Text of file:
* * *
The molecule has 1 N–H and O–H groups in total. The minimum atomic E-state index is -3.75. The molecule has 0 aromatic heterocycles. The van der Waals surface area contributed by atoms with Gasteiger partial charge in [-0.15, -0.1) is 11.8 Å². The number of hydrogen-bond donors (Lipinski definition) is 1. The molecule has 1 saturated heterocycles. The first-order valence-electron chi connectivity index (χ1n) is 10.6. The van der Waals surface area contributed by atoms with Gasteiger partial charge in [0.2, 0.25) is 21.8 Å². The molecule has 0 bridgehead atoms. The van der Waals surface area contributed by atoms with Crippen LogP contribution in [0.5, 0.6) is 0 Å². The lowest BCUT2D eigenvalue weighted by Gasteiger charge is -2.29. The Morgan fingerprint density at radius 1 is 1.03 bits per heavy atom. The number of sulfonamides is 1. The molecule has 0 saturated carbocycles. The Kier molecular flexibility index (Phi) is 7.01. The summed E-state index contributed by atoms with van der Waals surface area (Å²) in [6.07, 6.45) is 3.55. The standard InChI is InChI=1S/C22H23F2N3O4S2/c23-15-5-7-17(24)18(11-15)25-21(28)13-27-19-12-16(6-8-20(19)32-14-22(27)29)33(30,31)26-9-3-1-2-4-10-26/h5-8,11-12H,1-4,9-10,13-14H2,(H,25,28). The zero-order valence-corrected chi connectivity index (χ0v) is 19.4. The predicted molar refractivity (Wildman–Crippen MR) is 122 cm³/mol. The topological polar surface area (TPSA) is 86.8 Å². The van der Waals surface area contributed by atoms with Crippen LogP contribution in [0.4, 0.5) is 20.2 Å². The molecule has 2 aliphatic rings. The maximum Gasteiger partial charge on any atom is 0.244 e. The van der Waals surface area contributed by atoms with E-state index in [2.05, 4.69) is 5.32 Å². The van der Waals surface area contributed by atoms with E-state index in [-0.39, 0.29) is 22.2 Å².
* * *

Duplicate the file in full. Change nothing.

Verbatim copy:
The molecule has 1 N–H and O–H groups in total. The minimum atomic E-state index is -3.75. The molecule has 0 aromatic heterocycles. The van der Waals surface area contributed by atoms with Gasteiger partial charge in [-0.15, -0.1) is 11.8 Å². The number of hydrogen-bond donors (Lipinski definition) is 1. The molecule has 1 saturated heterocycles. The first-order valence-electron chi connectivity index (χ1n) is 10.6. The van der Waals surface area contributed by atoms with Gasteiger partial charge in [0.2, 0.25) is 21.8 Å². The molecule has 0 bridgehead atoms. The van der Waals surface area contributed by atoms with Crippen LogP contribution in [0.5, 0.6) is 0 Å². The lowest BCUT2D eigenvalue weighted by Gasteiger charge is -2.29. The Morgan fingerprint density at radius 1 is 1.03 bits per heavy atom. The number of sulfonamides is 1. The molecule has 0 saturated carbocycles. The Kier molecular flexibility index (Phi) is 7.01. The summed E-state index contributed by atoms with van der Waals surface area (Å²) in [6.07, 6.45) is 3.55. The standard InChI is InChI=1S/C22H23F2N3O4S2/c23-15-5-7-17(24)18(11-15)25-21(28)13-27-19-12-16(6-8-20(19)32-14-22(27)29)33(30,31)26-9-3-1-2-4-10-26/h5-8,11-12H,1-4,9-10,13-14H2,(H,25,28). The zero-order valence-corrected chi connectivity index (χ0v) is 19.4. The predicted molar refractivity (Wildman–Crippen MR) is 122 cm³/mol. The topological polar surface area (TPSA) is 86.8 Å². The van der Waals surface area contributed by atoms with Crippen LogP contribution in [0.4, 0.5) is 20.2 Å². The molecule has 2 aliphatic rings. The maximum Gasteiger partial charge on any atom is 0.244 e. The van der Waals surface area contributed by atoms with E-state index in [2.05, 4.69) is 5.32 Å². The van der Waals surface area contributed by atoms with E-state index in [-0.39, 0.29) is 22.2 Å².